Problematic parking, where’s the proof?


Art by Taein Park

It is 2:39 P.M. Students congregate around the door, rifling urgently through their backpacks in search of their car keys. The seconds pass at tortoise-like pace until that sacred bell of relief finally chimes. Like a stampede, a sea of khakis races through the Hall of Fame and out the door, each person setting out to be the first one in their cars and on the road. This is survival of the fittest.
If you are one of these students who chooses to park in the back lot, then you likely know this struggle all too well. Notoriously congested, cramped, and careless-driver infested, the lot is nothing short of anxiety-inducing. If you arrive after 7:50, there is a good chance you will lose out on your usual spot. It is not uncommon to observe the sight of cop cars parked adjacent to the entrance, doling out speeding tickets or attending to urgent concerns.
Compared to the front lot, where spaces measure approximately 9.2 feet wide, the parking spaces in the back are notably smaller at about 8.9 feet. While this difference may not seem glaring, the difference in available space makes it more difficult to maneuver between spaces. Moreover, the overall flow of traffic in the back has a tendency to become sporadic, making accidents an unfortunate reality.
But if this is the case, why would anyone choose the back lot if there are almost always open spots in the front ? Well, for many, this choice is one made sheerly of convenience, as it provides easy access to the athletic facilities and certain classrooms.
In addition, there seems to have been a viral trend as of late of sharing particularly bad parking jobs on social media. With photos of cars parked sideways, severely over the lines or touching plate-to-plate with other vehicles, it begs the question: Have people always parked this poorly, or is this new wave of absurdity partly done on purpose? We get it: It’s funny to see the craziness of the back lot immortalized in our camera rolls, but let’s be sure to be careful to not be a hazard to our fellow students in the process.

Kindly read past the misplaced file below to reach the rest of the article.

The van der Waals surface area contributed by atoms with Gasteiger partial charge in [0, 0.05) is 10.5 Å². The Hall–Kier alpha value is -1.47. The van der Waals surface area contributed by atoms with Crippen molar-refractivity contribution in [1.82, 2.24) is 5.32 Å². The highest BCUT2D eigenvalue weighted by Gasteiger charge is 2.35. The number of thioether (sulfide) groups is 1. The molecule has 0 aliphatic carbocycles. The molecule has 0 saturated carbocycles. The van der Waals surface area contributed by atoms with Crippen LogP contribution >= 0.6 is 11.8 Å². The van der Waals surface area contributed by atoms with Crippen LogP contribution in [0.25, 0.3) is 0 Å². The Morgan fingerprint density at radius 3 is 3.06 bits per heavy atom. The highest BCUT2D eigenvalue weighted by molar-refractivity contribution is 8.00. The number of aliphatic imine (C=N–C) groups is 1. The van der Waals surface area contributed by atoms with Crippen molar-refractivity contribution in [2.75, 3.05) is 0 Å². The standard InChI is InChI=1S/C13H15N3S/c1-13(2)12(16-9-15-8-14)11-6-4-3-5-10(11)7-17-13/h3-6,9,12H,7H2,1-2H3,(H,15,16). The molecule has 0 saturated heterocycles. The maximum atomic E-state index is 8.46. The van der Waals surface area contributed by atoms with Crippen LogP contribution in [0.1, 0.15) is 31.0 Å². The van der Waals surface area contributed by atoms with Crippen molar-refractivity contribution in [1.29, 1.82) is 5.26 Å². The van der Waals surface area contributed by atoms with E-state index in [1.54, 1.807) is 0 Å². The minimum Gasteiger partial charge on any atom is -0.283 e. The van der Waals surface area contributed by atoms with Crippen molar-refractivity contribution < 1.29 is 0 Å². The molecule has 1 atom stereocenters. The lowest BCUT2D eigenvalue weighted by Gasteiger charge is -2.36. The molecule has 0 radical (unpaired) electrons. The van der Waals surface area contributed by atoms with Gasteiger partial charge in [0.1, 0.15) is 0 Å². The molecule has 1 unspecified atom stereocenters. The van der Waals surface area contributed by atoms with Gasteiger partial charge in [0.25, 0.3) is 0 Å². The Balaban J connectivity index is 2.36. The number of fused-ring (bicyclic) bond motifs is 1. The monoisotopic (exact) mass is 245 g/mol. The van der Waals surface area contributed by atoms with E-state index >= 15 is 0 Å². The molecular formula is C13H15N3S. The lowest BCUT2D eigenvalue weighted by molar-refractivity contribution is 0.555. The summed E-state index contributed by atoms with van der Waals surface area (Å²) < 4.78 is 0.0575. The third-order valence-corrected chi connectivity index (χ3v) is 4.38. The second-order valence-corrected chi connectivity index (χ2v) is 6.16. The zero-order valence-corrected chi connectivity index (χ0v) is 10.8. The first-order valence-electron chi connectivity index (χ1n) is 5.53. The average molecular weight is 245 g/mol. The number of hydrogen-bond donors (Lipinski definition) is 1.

While some of the back lot’s general chaos can be attributed to its physical layout, the major onus is on students and drivers to prevent accidents and drive cautiously. There is nothing more inconvenient for high school students than having a severely damaged car or, even worse, a potentially dangerous accident. However, we also propose a potential aid from administration: security cameras throughout the backlot. This would serve as an extra level of protection, if accidents unfortunately happen, for insurance and liability purposes. This would further hold people accountable for parking-lot related incidents.
With the already omnipotent stress of the school year, the last thing a student needs to worry about is how they might go about navigating the parking lot. With a dual sense of awareness and caution from both the students and faculty alike, it should be a goal to reduce the looming threat of danger which lies just beyond the Boler Center.